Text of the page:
In another case, if we want to study the probability that the students studied more than 60 minutes but got a score lower than 20, we need to calculate the conditional distribution. Here, the given condition is that those students studied more than 60 minutes, namely, ${\displaystyle p_{X}(x_{4})=P_{X}(X=x_{4})={\frac {70}{200}}}$. According to the equation given above, we can calculate that ${\displaystyle p_{Y|X}(y_{1}|x_{4})=P(Y=y_{1}|X=x_{4})={\frac {P(X=x_{4},Y=y_{1})}{P(X=x_{4})}}={\frac {8}{70}}={\frac {4}{35}}}$.

## Real-world example

Suppose that the probability that a pedestrian will be hit by a car, while crossing the road at a pedestrian crossing, without paying attention to the traffic light, is to be computed. Let H be a discrete random variable taking one value from {Hit, Not Hit}. Let L (for traffic light) be a discrete random variable taking one value from {Red, Yellow, Green}.

Realistically, H will be dependent on L. That is, P(H = Hit) will take different values depending on whether L is red, yellow or green (and likewise for P(H = Not Hit)). A person is, for example, far more likely to be hit by a car when trying to cross while the lights for perpendicular traffic are green than if they are red. In other words, for any given possible pair of values for H and L, one must consider the joint probability distribution of H and L to find the probability of that pair of events occurring together if the pedestrian ignores the state of the light.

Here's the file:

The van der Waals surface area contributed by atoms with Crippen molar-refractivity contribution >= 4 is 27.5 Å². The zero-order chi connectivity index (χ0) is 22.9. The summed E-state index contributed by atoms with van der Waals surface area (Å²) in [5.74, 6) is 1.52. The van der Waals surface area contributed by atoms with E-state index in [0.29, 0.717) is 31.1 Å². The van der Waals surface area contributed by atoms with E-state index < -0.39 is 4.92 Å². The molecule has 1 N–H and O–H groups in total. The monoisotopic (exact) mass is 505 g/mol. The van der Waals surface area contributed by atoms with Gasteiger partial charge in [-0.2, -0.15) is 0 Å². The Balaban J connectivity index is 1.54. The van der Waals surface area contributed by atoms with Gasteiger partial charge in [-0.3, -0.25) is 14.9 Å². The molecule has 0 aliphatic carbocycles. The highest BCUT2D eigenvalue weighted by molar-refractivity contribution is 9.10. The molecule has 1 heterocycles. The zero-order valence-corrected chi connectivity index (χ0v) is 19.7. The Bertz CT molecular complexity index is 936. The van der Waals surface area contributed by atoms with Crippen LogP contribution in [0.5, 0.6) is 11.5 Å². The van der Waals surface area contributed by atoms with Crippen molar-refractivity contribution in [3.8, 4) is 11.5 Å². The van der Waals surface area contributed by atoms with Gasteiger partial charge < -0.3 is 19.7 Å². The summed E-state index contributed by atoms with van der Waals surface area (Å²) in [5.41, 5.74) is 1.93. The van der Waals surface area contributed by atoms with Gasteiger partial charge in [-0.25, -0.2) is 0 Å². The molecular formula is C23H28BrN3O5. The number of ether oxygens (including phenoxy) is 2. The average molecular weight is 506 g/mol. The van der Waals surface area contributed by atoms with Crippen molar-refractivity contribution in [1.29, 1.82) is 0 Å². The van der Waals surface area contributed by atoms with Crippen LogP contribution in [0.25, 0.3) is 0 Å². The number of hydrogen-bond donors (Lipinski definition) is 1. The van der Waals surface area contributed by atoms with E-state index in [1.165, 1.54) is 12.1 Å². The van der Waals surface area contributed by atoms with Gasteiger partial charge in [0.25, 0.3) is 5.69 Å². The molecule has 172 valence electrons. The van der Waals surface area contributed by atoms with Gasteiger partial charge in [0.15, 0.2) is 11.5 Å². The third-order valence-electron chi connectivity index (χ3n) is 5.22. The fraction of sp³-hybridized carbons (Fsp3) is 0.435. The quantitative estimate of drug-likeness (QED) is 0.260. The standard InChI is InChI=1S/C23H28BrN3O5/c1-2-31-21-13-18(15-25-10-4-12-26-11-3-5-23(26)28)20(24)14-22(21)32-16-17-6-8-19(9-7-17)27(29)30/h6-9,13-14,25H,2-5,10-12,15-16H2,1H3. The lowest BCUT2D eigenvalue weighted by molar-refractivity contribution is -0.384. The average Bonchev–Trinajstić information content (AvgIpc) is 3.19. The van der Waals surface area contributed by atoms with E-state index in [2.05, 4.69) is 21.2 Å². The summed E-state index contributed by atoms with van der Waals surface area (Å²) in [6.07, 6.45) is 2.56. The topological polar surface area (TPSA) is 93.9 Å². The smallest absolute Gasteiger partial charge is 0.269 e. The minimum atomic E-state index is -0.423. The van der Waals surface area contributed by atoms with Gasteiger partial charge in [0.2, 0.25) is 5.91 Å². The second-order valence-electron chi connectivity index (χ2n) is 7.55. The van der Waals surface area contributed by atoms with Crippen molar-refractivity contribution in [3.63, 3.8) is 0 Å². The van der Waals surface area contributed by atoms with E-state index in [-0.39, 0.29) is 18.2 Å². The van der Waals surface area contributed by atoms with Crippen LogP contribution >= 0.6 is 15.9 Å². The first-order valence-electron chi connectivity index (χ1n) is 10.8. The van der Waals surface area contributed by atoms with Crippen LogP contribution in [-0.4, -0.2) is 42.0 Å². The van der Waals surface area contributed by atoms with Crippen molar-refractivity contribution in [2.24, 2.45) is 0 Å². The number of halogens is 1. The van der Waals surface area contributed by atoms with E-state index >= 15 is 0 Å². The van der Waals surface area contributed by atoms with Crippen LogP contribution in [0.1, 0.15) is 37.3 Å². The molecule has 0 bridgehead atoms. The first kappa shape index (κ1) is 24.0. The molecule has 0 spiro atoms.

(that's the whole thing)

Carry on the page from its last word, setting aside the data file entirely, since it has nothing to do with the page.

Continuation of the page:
However, in trying to calculate the marginal probability P(H = Hit), what we are asking for is the probability that H = Hit in the situation in which we don't actually know the particular value of L and in which the pedestrian ignores the state of the light. In general, a pedestrian can be hit if the lights are red OR if the lights are yellow OR if the lights are green. So, the answer for the marginal probability can be found by summing P(H | L) for all possible values of L, with each value of L weighted by its probability of occurring.

Here is a table showing the conditional probabilities of being hit, depending on the state of the lights. (Note that the columns in this table must add up to 1 because the probability of being hit or not hit is 1 regardless of the state of the light.)

Conditional distribution: ${\displaystyle P(H\mid L)}$